Bringing you the world's best café racers, bobbers and custom motorcycles

1976 Yamaha XS360 – Bombshell Customs


Posted on February 21st, by Scott in Bobber, Other. No Comments

We love boredom. Boredom can drive a person to do some crazy things. Sometimes boredom can get you into trouble. Other times boredom can motivate you to create something unique, something out of the norm. That’s exactly what happened to Mike Busch, a 26 year old Hot Rod builder from Pennsylvania. His original passion is building Hot Rods, which he’s done for years, but he recently decided to do try his skills at building a bike. “I literally got bored one day” says Mike. “I searched Craigs List for cheap bikes with potential and came across this XS”. Mike is one of those guys who has always tinkered with things, even working at a motorcycle shop where he learnt a lot of the skills he used to build this bike. This is Mikes first custom build under his new shop called Bombshell Customs Cycles which is already gaining attention from around the world.

“After finishing up some other work I had at the shop” says Mike. “I ripped the bike apart. In a matter of hours it was down to the bare frame. That’s when all the ideas came. It almost ended up as a stretched rear with the dual shock setup but I wanted to do something different. Go hardtail but not typical. Instead of triangulating the tubes under the seat like most rigids, I ran them straight into the mid tubes. I think that’s where the whole look of the bike changes compared to other hardtail bikes. It was a pain in the ass trying to get the seat just how I wanted it. You can see I “pulled” the sides of the seat pans down and gave it some lines that match the lower frame gussets. The bike kind of has sectional focal points. I like that. It’s not overdone or too empty.”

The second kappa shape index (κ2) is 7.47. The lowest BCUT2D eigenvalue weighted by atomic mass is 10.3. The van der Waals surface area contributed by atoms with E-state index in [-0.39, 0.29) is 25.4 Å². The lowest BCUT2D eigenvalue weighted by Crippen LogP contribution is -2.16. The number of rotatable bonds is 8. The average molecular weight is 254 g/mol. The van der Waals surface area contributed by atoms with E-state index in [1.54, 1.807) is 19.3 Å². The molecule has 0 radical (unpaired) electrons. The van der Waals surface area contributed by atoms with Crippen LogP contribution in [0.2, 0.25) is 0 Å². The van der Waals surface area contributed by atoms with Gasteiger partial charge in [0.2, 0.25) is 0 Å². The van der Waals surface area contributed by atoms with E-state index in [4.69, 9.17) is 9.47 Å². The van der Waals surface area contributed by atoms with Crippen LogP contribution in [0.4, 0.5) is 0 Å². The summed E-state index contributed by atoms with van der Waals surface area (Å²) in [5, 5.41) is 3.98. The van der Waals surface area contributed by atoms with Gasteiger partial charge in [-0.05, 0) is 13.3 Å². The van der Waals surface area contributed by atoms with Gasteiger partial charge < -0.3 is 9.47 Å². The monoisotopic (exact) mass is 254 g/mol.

“All of the electronics for the bike are neatly packed under the seat. As the bike was coming along, I took notice that it was becoming something I didn’t even picture. It was like a bobber fucked a cafe racer and gave birth to a boardtracker – or something like that. I didn’t want to go crazy with the front end by raking it out or dropping the forks. So I cut the neck, added about 8 degrees and re-welded. Also added some gusset plates around then neck for support and to clean up where the neck meets the downtube. I also gave the tank a 2″ lift in the rear to dramatize the way the seat sits. I utilized as much as possible from the original bike. The only new parts I bought were a tail light from pep boys, a new headlight and throttle kit from Dime City Cycles, and bike pegs for the foot controls. Everything else, including the paint and pipe parts where laying around the shop. Believe it or not, those handlebars are from a 1950′s Columbia bicycle I found on the side of the road. As soon as I put them on, I knew they were staying.”

“I would say the things I am most stoked about on this bike is the laced paint, the pipes, and the overall look of the bike. It’s unlike most bikes, but it works. The paint was originally going to be basic and clean. Black frame and scalloped tank with a matching fender and headlight, or something like that. But the more the bike came together, I felt it needed something special. I remember seeing some old hot rods with the roof and hoods laced. I figured that would be perfect. In reality the paint was an experiment. That’s how I do a lot of my custom work. I wanted things like the lace and certain colors to be subtle while other things “popped”. After everything was painted, I came up with the idea of tinting the clear. I used a bit of black metallic, pewter metallic, and a touch of forest green metallic in the clear.”

“The pipes were something I have always wanted to do that way. I wanted “over one side, out the other”. It was a bitch working around the chain, but I managed. They are wrapped in DEI’s titanium 1″ wrap. The color was a perfect contrast to the bike colors. Plus like I said before, everyone one does the same shit. If I’m wrapping the pipes, they going to be different.”

The pipes weaving under the seat is a really neat idea – even though they do look precariously close to the chain. This may sound like a cliche, but if this is Mikes first build then we can’t wait to see the next bike that rolls out of Bombshell Customs garage – no pressure Mike.

Photography by Eric Sandroski